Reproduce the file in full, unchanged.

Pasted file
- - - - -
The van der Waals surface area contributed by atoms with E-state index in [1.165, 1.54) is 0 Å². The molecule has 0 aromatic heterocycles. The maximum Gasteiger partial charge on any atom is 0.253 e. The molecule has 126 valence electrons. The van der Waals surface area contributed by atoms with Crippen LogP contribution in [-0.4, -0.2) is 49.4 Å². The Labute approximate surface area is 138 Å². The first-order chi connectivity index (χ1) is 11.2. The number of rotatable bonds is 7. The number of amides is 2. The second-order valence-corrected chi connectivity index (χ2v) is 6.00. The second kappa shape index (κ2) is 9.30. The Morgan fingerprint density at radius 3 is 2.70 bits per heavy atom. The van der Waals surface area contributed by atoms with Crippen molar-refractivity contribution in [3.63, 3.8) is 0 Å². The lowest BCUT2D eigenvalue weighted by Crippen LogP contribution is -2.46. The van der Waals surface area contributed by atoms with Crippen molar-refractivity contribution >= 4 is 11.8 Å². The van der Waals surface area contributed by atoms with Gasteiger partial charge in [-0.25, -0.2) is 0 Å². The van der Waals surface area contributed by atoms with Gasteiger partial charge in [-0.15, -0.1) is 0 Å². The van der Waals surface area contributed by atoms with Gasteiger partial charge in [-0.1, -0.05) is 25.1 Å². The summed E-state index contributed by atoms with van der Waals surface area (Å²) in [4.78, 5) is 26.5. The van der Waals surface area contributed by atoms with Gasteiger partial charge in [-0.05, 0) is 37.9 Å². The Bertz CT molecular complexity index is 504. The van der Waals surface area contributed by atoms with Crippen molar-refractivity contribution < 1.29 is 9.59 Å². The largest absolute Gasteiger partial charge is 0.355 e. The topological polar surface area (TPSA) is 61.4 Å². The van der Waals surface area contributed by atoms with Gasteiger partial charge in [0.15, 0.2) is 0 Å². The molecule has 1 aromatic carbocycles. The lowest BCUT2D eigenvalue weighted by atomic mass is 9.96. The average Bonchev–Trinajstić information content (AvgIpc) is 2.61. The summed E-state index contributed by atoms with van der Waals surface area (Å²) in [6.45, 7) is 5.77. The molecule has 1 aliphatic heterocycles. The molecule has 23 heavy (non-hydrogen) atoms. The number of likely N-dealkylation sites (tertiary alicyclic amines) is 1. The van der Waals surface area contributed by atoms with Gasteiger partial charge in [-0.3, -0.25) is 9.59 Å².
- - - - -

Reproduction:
The van der Waals surface area contributed by atoms with E-state index in [1.165, 1.54) is 0 Å². The molecule has 0 aromatic heterocycles. The maximum Gasteiger partial charge on any atom is 0.253 e. The molecule has 126 valence electrons. The van der Waals surface area contributed by atoms with Crippen LogP contribution in [-0.4, -0.2) is 49.4 Å². The Labute approximate surface area is 138 Å². The first-order chi connectivity index (χ1) is 11.2. The number of rotatable bonds is 7. The number of amides is 2. The second-order valence-corrected chi connectivity index (χ2v) is 6.00. The second kappa shape index (κ2) is 9.30. The Morgan fingerprint density at radius 3 is 2.70 bits per heavy atom. The van der Waals surface area contributed by atoms with Crippen molar-refractivity contribution in [3.63, 3.8) is 0 Å². The lowest BCUT2D eigenvalue weighted by Crippen LogP contribution is -2.46. The van der Waals surface area contributed by atoms with Crippen molar-refractivity contribution >= 4 is 11.8 Å². The van der Waals surface area contributed by atoms with Gasteiger partial charge in [-0.25, -0.2) is 0 Å². The van der Waals surface area contributed by atoms with Gasteiger partial charge in [-0.15, -0.1) is 0 Å². The van der Waals surface area contributed by atoms with Gasteiger partial charge in [-0.1, -0.05) is 25.1 Å². The summed E-state index contributed by atoms with van der Waals surface area (Å²) in [4.78, 5) is 26.5. The van der Waals surface area contributed by atoms with Gasteiger partial charge in [-0.05, 0) is 37.9 Å². The Bertz CT molecular complexity index is 504. The van der Waals surface area contributed by atoms with Crippen molar-refractivity contribution < 1.29 is 9.59 Å². The largest absolute Gasteiger partial charge is 0.355 e. The topological polar surface area (TPSA) is 61.4 Å². The van der Waals surface area contributed by atoms with Gasteiger partial charge in [0.15, 0.2) is 0 Å². The molecule has 1 aromatic carbocycles. The lowest BCUT2D eigenvalue weighted by atomic mass is 9.96. The average Bonchev–Trinajstić information content (AvgIpc) is 2.61. The summed E-state index contributed by atoms with van der Waals surface area (Å²) in [6.45, 7) is 5.77. The molecule has 1 aliphatic heterocycles. The molecule has 23 heavy (non-hydrogen) atoms. The number of likely N-dealkylation sites (tertiary alicyclic amines) is 1. The van der Waals surface area contributed by atoms with Gasteiger partial charge in [-0.3, -0.25) is 9.59 Å².